Safety in the skies

LIHUE — Birds always have the right of way in Kauai skies.

That’s what Blue Hawaiian helicopter pilot Brodi Brodigan tells the people he escorts around the island, and that’s the motto of the company’s chief operating officer, David Griffin.

“We do everything that we can to avoid the birds,” Griffin said. “We stay out of the birds’ way.”

The easiest method of avoiding bird collisions is to adjust the altitude of the flight. Griffin said since different birds are more active on the island in different seasons, the pilots will change altitudes depending on which birds are more prevalent at that time.

“The pilots are sensitive” to bird habits, Griffin said.

Brodigan was very aware of the birds during his Thursday afternoon flight, and as he introduced his passengers to the Na Pali Coast, dipping down towards Kalalau Beach, he prepared them for a possible encounter.

“If we take a sharp turn to the left or the right, we’re avoiding the birds,” Brodigan told his passengers. “They have the right-of-way up here.”

Even though they make it a priority not to strike birds, Griffin said it sometimes happens, but not often.

“It happens,” Griffin said, “and when it does we take a conservative approach. We tell the pilots to assess the situation and land as soon as possible if they feel there’s a safety concern.”

Anyone who takes to the skies has the chance of a feathery collision. And according to a recent article by The Associated Press, the odds have risen more than 700 percent since the early 2000s.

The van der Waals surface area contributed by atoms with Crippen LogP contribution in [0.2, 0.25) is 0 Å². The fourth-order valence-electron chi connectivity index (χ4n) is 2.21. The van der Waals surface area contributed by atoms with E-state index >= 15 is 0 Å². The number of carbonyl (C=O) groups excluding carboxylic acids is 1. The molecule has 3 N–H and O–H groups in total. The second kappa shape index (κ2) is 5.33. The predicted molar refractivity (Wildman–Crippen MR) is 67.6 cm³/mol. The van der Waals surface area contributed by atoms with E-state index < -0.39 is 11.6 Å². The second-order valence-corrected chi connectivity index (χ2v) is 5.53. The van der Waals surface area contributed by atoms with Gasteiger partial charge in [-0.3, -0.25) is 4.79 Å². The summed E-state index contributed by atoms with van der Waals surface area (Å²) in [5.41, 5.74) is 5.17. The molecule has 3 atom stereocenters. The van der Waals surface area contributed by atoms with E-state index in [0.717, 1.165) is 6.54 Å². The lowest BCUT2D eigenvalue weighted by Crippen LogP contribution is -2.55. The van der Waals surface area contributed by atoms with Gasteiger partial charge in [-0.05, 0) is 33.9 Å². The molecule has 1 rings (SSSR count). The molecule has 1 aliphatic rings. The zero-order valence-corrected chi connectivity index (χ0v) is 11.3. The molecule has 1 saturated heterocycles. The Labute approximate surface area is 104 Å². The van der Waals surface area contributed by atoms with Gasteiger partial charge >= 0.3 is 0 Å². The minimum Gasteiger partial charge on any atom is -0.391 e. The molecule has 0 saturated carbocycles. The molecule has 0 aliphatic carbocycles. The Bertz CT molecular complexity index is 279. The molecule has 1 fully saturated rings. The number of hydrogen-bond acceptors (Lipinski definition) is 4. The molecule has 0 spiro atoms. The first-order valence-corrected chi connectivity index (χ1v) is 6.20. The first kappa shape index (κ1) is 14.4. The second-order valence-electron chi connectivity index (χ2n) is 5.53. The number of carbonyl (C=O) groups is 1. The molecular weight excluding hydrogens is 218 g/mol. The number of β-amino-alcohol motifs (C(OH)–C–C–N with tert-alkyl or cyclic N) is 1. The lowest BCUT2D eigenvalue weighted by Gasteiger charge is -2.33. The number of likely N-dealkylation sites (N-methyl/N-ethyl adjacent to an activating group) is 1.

That percentage doesn’t tell the whole story, though.

Bird strike data is collected online, through the Federal Aviation Administration’s Wildlife Strike Database. Submitting information to that database is not required after an aircraft strikes a bird.

Pilots nationwide have started reporting more bird strikes since January 2009, however, when U.S. Airways flight 1549 landed in the Hudson River after the airplane’s two engines sucked in geese.

“There’s more awareness among pilots and they’re reporting bird strikes more,” Griffin said.

Helicopters are notorious for being more vulnerable after hitting a bird during flight.

“We are getting more severe damage, more frequent cases of birds penetrating the windshield and the risk of pilot incapacitation, that could cause fatalities for everybody there,” FAA helicopter safety engineer Gary Roach told the FAA rulemaking advisory committee at a recent meeting, according to AP.

Currently, FAA regulations require airliner windshields to withstand the impact of a 4-pound bird and the tail to withstand an 8-pound bird. For helicopters weighing more than 7,000 pounds, windshields must withstand a 2.2 pound bird. There are no bird-strike safety standards for helicopters weighing less than 7,000 pounds.

That includes about 90 percent of the U.S. helicopter fleet. All tour and medical helicopters fall into that category.

Roach and other colleagues at the FAA are encouraging stronger oversight for helicopter design and operation standards in order to prevent bird strikes.

Blue Hawaiian, however, has already taken steps to make their helicopters safer for their passengers.

“Blue Hawaiian put new windows, so they’re more bird resistant and stronger,” Griffin said. “We went to a heavier Plexiglass window that’s stronger and we started that a couple of years ago.”

During Thursday afternoon’s cruise through Kauai skies, a few birds coasted far below the helicopter.

They kept their distance from the helicopters that day, and were just little dots seen floating against the cliffs, barely visible except for the moments when the sun highlighted their white feathers.

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